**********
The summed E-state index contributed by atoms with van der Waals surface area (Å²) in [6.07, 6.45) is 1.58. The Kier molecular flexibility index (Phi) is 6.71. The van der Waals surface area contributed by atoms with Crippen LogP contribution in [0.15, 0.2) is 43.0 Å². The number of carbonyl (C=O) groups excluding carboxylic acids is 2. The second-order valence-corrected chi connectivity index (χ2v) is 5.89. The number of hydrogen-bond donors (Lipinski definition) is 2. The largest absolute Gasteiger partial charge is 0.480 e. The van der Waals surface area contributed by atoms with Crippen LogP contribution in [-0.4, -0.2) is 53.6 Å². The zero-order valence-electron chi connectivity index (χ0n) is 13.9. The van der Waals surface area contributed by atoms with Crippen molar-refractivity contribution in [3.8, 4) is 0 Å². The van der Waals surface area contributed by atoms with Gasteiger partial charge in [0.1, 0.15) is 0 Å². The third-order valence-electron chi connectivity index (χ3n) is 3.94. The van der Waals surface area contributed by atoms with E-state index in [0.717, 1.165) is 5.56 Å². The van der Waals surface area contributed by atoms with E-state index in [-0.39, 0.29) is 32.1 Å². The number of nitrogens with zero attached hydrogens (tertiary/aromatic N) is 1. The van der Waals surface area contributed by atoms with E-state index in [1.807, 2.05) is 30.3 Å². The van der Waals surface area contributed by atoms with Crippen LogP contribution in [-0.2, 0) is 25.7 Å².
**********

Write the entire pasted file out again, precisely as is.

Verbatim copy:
The summed E-state index contributed by atoms with van der Waals surface area (Å²) in [6.07, 6.45) is 1.58. The Kier molecular flexibility index (Phi) is 6.71. The van der Waals surface area contributed by atoms with Crippen LogP contribution in [0.15, 0.2) is 43.0 Å². The number of carbonyl (C=O) groups excluding carboxylic acids is 2. The second-order valence-corrected chi connectivity index (χ2v) is 5.89. The number of hydrogen-bond donors (Lipinski definition) is 2. The largest absolute Gasteiger partial charge is 0.480 e. The van der Waals surface area contributed by atoms with Crippen LogP contribution in [-0.4, -0.2) is 53.6 Å². The zero-order valence-electron chi connectivity index (χ0n) is 13.9. The van der Waals surface area contributed by atoms with Crippen molar-refractivity contribution in [3.8, 4) is 0 Å². The van der Waals surface area contributed by atoms with Gasteiger partial charge in [0.1, 0.15) is 0 Å². The third-order valence-electron chi connectivity index (χ3n) is 3.94. The van der Waals surface area contributed by atoms with E-state index in [0.717, 1.165) is 5.56 Å². The van der Waals surface area contributed by atoms with E-state index in [-0.39, 0.29) is 32.1 Å². The number of nitrogens with zero attached hydrogens (tertiary/aromatic N) is 1. The van der Waals surface area contributed by atoms with E-state index in [1.807, 2.05) is 30.3 Å². The van der Waals surface area contributed by atoms with Crippen LogP contribution in [-0.2, 0) is 25.7 Å².